“The local authorities may choose to turn them down, but if they have no number in their plan, the local housing need number is the default that the Planning Inspectorate will look at. It is entirely possible that the Planning Inspectorate will overturn refusals sent down by local authorities that do not have up-to-date plans or targets, and will instead look at the local housing need target. It is incumbent on local authorities that wish to protect their communities and avoid speculative development to get up-to-date plans in place.”
Faversham is a good example of where this risk is both imminent and high. There is currently a planning application for 180 new houses on Abbey Fields. The Faversham Society has strongly argued that this development would do substantial harm to the rural setting of Faversham on the marshes and place housing over an area of land important to many Faversham residents for recreation.
If the precedent is established, it is likely that the land as far as Thorn Creek would be developed over the next 20 years or so. Even an additional 180 houses would seriously increase traffic on Abbey Fields and the pinch point where it joins Whitstable Road. Central to arguments to reject this planning application is the case that this land is not needed for housing because of current allocations in the emerging Local Plan.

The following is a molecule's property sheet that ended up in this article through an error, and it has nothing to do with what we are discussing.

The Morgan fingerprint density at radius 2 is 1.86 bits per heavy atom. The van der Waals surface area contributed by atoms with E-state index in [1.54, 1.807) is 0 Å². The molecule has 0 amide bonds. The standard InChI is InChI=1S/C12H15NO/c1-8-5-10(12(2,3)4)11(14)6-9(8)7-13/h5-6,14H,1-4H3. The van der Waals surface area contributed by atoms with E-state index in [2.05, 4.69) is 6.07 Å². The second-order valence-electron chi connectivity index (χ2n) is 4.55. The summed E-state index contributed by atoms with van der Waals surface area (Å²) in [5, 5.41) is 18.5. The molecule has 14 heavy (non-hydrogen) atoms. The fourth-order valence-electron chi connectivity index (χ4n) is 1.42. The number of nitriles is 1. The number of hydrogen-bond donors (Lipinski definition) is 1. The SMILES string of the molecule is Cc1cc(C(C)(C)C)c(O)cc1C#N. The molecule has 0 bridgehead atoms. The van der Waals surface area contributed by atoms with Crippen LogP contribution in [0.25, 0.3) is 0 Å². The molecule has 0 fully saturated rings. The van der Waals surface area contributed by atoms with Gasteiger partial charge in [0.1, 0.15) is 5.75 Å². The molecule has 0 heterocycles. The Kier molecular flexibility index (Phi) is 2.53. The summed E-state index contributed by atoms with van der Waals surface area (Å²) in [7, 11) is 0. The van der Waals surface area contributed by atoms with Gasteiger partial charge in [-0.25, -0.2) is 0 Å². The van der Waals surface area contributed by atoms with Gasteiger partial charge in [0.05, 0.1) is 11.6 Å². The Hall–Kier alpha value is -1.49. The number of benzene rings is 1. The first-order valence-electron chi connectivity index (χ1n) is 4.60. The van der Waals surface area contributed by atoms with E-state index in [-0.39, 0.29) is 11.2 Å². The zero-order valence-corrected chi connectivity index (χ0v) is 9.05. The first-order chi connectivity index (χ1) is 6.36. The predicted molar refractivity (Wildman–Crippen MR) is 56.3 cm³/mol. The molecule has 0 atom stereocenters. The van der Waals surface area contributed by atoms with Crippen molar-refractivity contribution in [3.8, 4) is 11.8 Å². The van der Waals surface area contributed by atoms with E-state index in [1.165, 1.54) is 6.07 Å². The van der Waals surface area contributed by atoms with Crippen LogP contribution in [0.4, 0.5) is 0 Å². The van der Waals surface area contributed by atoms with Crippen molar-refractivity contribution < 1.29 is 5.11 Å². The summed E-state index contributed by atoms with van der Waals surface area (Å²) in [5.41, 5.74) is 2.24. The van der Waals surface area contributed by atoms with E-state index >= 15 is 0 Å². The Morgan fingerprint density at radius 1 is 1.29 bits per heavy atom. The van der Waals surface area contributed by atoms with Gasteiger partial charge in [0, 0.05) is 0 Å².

We know that many, if not most, of your constituents in the town and surrounding area share our grave concerns about the number of new houses allocated to Faversham. Now is the time for all local interests to pull together and give strong leadership on this issue.
Given the demands of the government for housing numbers, and the very real perils of delay, we respectfully suggest that it is important you make clear your own responses to the options questions in the Swale Reg18 consultation and identify where you believe the more appropriate locations in Swale are for building that will meet the government’s targets.
We would of course be more than happy to meet with you to discuss these complex and pressing issues in more detail.
On Friday, 10 December, MP Helen Whately met representatives from Kent County Council, Faversham Town Council, the Faversham Society and the Faversham Creek Trust to discuss progress since their last meeting in June.